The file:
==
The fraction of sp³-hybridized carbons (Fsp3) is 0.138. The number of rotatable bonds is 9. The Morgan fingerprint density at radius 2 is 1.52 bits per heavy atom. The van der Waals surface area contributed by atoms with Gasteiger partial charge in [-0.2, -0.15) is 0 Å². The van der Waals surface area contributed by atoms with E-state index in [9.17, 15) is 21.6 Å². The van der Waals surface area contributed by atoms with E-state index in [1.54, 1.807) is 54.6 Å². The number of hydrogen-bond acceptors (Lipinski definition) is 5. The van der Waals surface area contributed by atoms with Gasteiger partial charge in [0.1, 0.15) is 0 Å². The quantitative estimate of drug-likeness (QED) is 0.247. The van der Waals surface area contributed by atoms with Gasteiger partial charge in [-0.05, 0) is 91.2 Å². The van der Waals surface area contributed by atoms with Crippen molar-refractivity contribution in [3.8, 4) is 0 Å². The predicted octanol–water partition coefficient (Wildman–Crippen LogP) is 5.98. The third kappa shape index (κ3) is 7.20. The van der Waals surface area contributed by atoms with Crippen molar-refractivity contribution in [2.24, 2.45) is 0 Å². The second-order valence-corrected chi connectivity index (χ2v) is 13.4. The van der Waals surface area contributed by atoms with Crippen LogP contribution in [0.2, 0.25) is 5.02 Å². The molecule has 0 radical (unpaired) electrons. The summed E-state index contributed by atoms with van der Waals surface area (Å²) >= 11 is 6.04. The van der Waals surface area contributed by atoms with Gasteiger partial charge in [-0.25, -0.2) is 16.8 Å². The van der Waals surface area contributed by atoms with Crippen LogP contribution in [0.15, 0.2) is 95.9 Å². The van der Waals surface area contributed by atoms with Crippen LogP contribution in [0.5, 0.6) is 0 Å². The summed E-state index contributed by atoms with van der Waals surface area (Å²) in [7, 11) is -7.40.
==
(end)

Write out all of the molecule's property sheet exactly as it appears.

The fraction of sp³-hybridized carbons (Fsp3) is 0.138. The number of rotatable bonds is 9. The Morgan fingerprint density at radius 2 is 1.52 bits per heavy atom. The van der Waals surface area contributed by atoms with Gasteiger partial charge in [-0.2, -0.15) is 0 Å². The van der Waals surface area contributed by atoms with E-state index in [9.17, 15) is 21.6 Å². The van der Waals surface area contributed by atoms with E-state index in [1.54, 1.807) is 54.6 Å². The number of hydrogen-bond acceptors (Lipinski definition) is 5. The van der Waals surface area contributed by atoms with Gasteiger partial charge in [0.1, 0.15) is 0 Å². The quantitative estimate of drug-likeness (QED) is 0.247. The van der Waals surface area contributed by atoms with Gasteiger partial charge in [-0.05, 0) is 91.2 Å². The van der Waals surface area contributed by atoms with Crippen molar-refractivity contribution in [3.8, 4) is 0 Å². The predicted octanol–water partition coefficient (Wildman–Crippen LogP) is 5.98. The third kappa shape index (κ3) is 7.20. The van der Waals surface area contributed by atoms with Crippen molar-refractivity contribution in [2.24, 2.45) is 0 Å². The second-order valence-corrected chi connectivity index (χ2v) is 13.4. The van der Waals surface area contributed by atoms with Crippen LogP contribution in [0.2, 0.25) is 5.02 Å². The molecule has 0 radical (unpaired) electrons. The summed E-state index contributed by atoms with van der Waals surface area (Å²) >= 11 is 6.04. The van der Waals surface area contributed by atoms with Gasteiger partial charge in [-0.25, -0.2) is 16.8 Å². The van der Waals surface area contributed by atoms with Crippen LogP contribution in [0.15, 0.2) is 95.9 Å². The van der Waals surface area contributed by atoms with Crippen LogP contribution in [0.5, 0.6) is 0 Å². The summed E-state index contributed by atoms with van der Waals surface area (Å²) in [7, 11) is -7.40.